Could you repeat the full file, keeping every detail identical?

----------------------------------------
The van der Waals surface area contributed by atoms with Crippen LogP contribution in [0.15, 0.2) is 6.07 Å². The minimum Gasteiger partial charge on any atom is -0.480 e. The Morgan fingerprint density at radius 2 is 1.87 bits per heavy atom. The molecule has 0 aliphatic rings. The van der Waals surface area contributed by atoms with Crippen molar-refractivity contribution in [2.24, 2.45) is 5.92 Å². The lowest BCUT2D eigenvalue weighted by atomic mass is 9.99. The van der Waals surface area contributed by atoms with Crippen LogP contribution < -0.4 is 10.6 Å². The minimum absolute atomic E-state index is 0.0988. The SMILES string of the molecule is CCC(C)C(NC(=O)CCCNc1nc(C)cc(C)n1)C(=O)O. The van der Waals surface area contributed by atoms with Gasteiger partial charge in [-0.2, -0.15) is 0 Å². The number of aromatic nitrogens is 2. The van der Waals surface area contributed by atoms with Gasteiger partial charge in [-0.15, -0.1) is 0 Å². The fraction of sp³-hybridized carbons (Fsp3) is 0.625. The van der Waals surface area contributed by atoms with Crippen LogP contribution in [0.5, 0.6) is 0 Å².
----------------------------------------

The van der Waals surface area contributed by atoms with Crippen LogP contribution in [0.15, 0.2) is 6.07 Å². The minimum Gasteiger partial charge on any atom is -0.480 e. The Morgan fingerprint density at radius 2 is 1.87 bits per heavy atom. The molecule has 0 aliphatic rings. The van der Waals surface area contributed by atoms with Crippen molar-refractivity contribution in [2.24, 2.45) is 5.92 Å². The lowest BCUT2D eigenvalue weighted by atomic mass is 9.99. The van der Waals surface area contributed by atoms with Crippen LogP contribution < -0.4 is 10.6 Å². The minimum absolute atomic E-state index is 0.0988. The SMILES string of the molecule is CCC(C)C(NC(=O)CCCNc1nc(C)cc(C)n1)C(=O)O. The van der Waals surface area contributed by atoms with Gasteiger partial charge in [-0.2, -0.15) is 0 Å². The number of aromatic nitrogens is 2. The van der Waals surface area contributed by atoms with Gasteiger partial charge in [-0.15, -0.1) is 0 Å². The fraction of sp³-hybridized carbons (Fsp3) is 0.625. The van der Waals surface area contributed by atoms with Crippen LogP contribution in [0.5, 0.6) is 0 Å².